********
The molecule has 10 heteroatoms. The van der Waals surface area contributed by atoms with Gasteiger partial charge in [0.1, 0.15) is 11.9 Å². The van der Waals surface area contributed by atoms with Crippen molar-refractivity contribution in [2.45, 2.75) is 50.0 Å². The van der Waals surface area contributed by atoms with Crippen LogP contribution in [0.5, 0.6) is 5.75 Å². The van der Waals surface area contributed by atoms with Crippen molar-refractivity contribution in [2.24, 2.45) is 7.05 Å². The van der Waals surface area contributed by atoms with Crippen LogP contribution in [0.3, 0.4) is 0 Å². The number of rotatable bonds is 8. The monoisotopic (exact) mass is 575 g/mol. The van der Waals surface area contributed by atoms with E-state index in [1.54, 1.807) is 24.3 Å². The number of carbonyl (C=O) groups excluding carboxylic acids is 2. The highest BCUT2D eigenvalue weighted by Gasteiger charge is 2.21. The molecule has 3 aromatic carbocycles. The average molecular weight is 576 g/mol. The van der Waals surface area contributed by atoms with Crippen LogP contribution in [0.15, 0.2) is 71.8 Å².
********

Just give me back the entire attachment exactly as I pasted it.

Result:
The molecule has 10 heteroatoms. The van der Waals surface area contributed by atoms with Gasteiger partial charge in [0.1, 0.15) is 11.9 Å². The van der Waals surface area contributed by atoms with Crippen molar-refractivity contribution in [2.45, 2.75) is 50.0 Å². The van der Waals surface area contributed by atoms with Crippen LogP contribution in [0.5, 0.6) is 5.75 Å². The van der Waals surface area contributed by atoms with Crippen molar-refractivity contribution in [2.24, 2.45) is 7.05 Å². The van der Waals surface area contributed by atoms with Crippen LogP contribution in [0.3, 0.4) is 0 Å². The number of rotatable bonds is 8. The monoisotopic (exact) mass is 575 g/mol. The van der Waals surface area contributed by atoms with E-state index in [1.54, 1.807) is 24.3 Å². The number of carbonyl (C=O) groups excluding carboxylic acids is 2. The highest BCUT2D eigenvalue weighted by Gasteiger charge is 2.21. The molecule has 3 aromatic carbocycles. The average molecular weight is 576 g/mol. The van der Waals surface area contributed by atoms with Crippen LogP contribution in [0.15, 0.2) is 71.8 Å².